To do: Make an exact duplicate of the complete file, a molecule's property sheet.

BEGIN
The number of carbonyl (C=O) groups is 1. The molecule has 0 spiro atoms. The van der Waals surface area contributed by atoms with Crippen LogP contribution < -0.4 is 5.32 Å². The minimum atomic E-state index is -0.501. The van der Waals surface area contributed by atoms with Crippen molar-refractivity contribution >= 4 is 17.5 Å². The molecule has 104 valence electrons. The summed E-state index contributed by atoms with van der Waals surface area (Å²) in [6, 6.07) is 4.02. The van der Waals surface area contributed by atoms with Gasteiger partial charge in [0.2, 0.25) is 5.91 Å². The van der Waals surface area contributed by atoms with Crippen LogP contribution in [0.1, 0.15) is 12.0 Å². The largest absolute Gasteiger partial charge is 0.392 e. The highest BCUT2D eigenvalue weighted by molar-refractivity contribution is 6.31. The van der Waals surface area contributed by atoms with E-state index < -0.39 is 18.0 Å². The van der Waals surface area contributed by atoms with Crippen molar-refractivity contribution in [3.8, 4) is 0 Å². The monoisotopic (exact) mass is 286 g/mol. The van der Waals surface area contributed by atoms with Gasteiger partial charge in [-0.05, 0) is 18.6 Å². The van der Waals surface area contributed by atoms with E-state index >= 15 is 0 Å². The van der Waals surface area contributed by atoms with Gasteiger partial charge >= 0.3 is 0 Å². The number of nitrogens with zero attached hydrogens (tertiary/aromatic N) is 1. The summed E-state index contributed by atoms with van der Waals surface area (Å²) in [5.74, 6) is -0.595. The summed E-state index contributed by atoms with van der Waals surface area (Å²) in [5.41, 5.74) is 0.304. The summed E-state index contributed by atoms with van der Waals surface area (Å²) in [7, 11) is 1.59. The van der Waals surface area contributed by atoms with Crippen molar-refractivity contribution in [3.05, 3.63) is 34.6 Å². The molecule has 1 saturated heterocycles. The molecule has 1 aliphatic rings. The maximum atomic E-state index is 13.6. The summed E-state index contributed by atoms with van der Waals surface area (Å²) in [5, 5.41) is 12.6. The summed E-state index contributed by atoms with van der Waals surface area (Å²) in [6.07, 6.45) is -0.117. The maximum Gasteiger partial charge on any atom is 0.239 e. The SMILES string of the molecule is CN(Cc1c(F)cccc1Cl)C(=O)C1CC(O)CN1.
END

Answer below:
The number of carbonyl (C=O) groups is 1. The molecule has 0 spiro atoms. The van der Waals surface area contributed by atoms with Crippen LogP contribution < -0.4 is 5.32 Å². The minimum atomic E-state index is -0.501. The van der Waals surface area contributed by atoms with Crippen molar-refractivity contribution >= 4 is 17.5 Å². The molecule has 104 valence electrons. The summed E-state index contributed by atoms with van der Waals surface area (Å²) in [6, 6.07) is 4.02. The van der Waals surface area contributed by atoms with Gasteiger partial charge in [0.2, 0.25) is 5.91 Å². The van der Waals surface area contributed by atoms with Crippen LogP contribution in [0.1, 0.15) is 12.0 Å². The largest absolute Gasteiger partial charge is 0.392 e. The highest BCUT2D eigenvalue weighted by molar-refractivity contribution is 6.31. The van der Waals surface area contributed by atoms with E-state index < -0.39 is 18.0 Å². The van der Waals surface area contributed by atoms with Crippen molar-refractivity contribution in [3.8, 4) is 0 Å². The monoisotopic (exact) mass is 286 g/mol. The van der Waals surface area contributed by atoms with Gasteiger partial charge in [-0.05, 0) is 18.6 Å². The van der Waals surface area contributed by atoms with E-state index >= 15 is 0 Å². The van der Waals surface area contributed by atoms with Gasteiger partial charge >= 0.3 is 0 Å². The number of nitrogens with zero attached hydrogens (tertiary/aromatic N) is 1. The summed E-state index contributed by atoms with van der Waals surface area (Å²) in [5.74, 6) is -0.595. The summed E-state index contributed by atoms with van der Waals surface area (Å²) in [5.41, 5.74) is 0.304. The summed E-state index contributed by atoms with van der Waals surface area (Å²) in [7, 11) is 1.59. The van der Waals surface area contributed by atoms with Crippen molar-refractivity contribution in [3.05, 3.63) is 34.6 Å². The molecule has 1 saturated heterocycles. The molecule has 1 aliphatic rings. The maximum atomic E-state index is 13.6. The summed E-state index contributed by atoms with van der Waals surface area (Å²) in [5, 5.41) is 12.6. The summed E-state index contributed by atoms with van der Waals surface area (Å²) in [6.07, 6.45) is -0.117. The maximum Gasteiger partial charge on any atom is 0.239 e. The SMILES string of the molecule is CN(Cc1c(F)cccc1Cl)C(=O)C1CC(O)CN1.